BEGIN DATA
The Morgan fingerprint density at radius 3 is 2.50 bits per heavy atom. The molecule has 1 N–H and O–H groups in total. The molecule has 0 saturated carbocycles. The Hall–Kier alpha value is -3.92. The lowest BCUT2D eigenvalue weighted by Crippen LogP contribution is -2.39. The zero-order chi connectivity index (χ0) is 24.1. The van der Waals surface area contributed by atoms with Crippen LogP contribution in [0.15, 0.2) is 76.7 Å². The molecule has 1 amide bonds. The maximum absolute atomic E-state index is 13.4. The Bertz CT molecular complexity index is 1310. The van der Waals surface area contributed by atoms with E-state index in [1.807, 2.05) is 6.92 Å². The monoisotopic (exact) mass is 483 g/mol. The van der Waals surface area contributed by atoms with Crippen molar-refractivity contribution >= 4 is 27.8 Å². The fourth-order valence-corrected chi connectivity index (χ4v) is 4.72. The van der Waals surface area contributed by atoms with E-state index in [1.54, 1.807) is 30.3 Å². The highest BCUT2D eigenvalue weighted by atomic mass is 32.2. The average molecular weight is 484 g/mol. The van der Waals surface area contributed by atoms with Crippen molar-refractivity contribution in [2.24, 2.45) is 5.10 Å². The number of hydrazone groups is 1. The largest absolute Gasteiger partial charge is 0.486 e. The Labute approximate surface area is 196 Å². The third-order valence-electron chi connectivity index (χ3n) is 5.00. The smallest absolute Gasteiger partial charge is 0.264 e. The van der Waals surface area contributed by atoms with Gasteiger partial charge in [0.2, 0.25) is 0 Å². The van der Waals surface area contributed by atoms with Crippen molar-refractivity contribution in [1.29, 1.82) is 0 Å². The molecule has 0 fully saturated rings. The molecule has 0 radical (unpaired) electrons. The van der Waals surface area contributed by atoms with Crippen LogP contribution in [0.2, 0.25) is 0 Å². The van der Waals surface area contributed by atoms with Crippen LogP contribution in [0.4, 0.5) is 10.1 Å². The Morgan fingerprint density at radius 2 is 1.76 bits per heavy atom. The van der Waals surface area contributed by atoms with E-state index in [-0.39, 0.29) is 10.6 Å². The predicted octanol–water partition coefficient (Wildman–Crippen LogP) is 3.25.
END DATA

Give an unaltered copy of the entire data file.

The Morgan fingerprint density at radius 3 is 2.50 bits per heavy atom. The molecule has 1 N–H and O–H groups in total. The molecule has 0 saturated carbocycles. The Hall–Kier alpha value is -3.92. The lowest BCUT2D eigenvalue weighted by Crippen LogP contribution is -2.39. The zero-order chi connectivity index (χ0) is 24.1. The van der Waals surface area contributed by atoms with Crippen LogP contribution in [0.15, 0.2) is 76.7 Å². The molecule has 1 amide bonds. The maximum absolute atomic E-state index is 13.4. The Bertz CT molecular complexity index is 1310. The van der Waals surface area contributed by atoms with E-state index in [1.807, 2.05) is 6.92 Å². The monoisotopic (exact) mass is 483 g/mol. The van der Waals surface area contributed by atoms with Crippen molar-refractivity contribution >= 4 is 27.8 Å². The fourth-order valence-corrected chi connectivity index (χ4v) is 4.72. The van der Waals surface area contributed by atoms with E-state index in [1.54, 1.807) is 30.3 Å². The highest BCUT2D eigenvalue weighted by atomic mass is 32.2. The average molecular weight is 484 g/mol. The van der Waals surface area contributed by atoms with Crippen molar-refractivity contribution in [2.24, 2.45) is 5.10 Å². The number of hydrazone groups is 1. The largest absolute Gasteiger partial charge is 0.486 e. The Labute approximate surface area is 196 Å². The third-order valence-electron chi connectivity index (χ3n) is 5.00. The smallest absolute Gasteiger partial charge is 0.264 e. The van der Waals surface area contributed by atoms with Gasteiger partial charge in [0.2, 0.25) is 0 Å². The van der Waals surface area contributed by atoms with Crippen molar-refractivity contribution in [1.29, 1.82) is 0 Å². The molecule has 0 fully saturated rings. The molecule has 0 radical (unpaired) electrons. The van der Waals surface area contributed by atoms with Crippen LogP contribution in [0.2, 0.25) is 0 Å². The van der Waals surface area contributed by atoms with Crippen LogP contribution in [0.4, 0.5) is 10.1 Å². The Morgan fingerprint density at radius 2 is 1.76 bits per heavy atom. The van der Waals surface area contributed by atoms with E-state index in [-0.39, 0.29) is 10.6 Å². The predicted octanol–water partition coefficient (Wildman–Crippen LogP) is 3.25.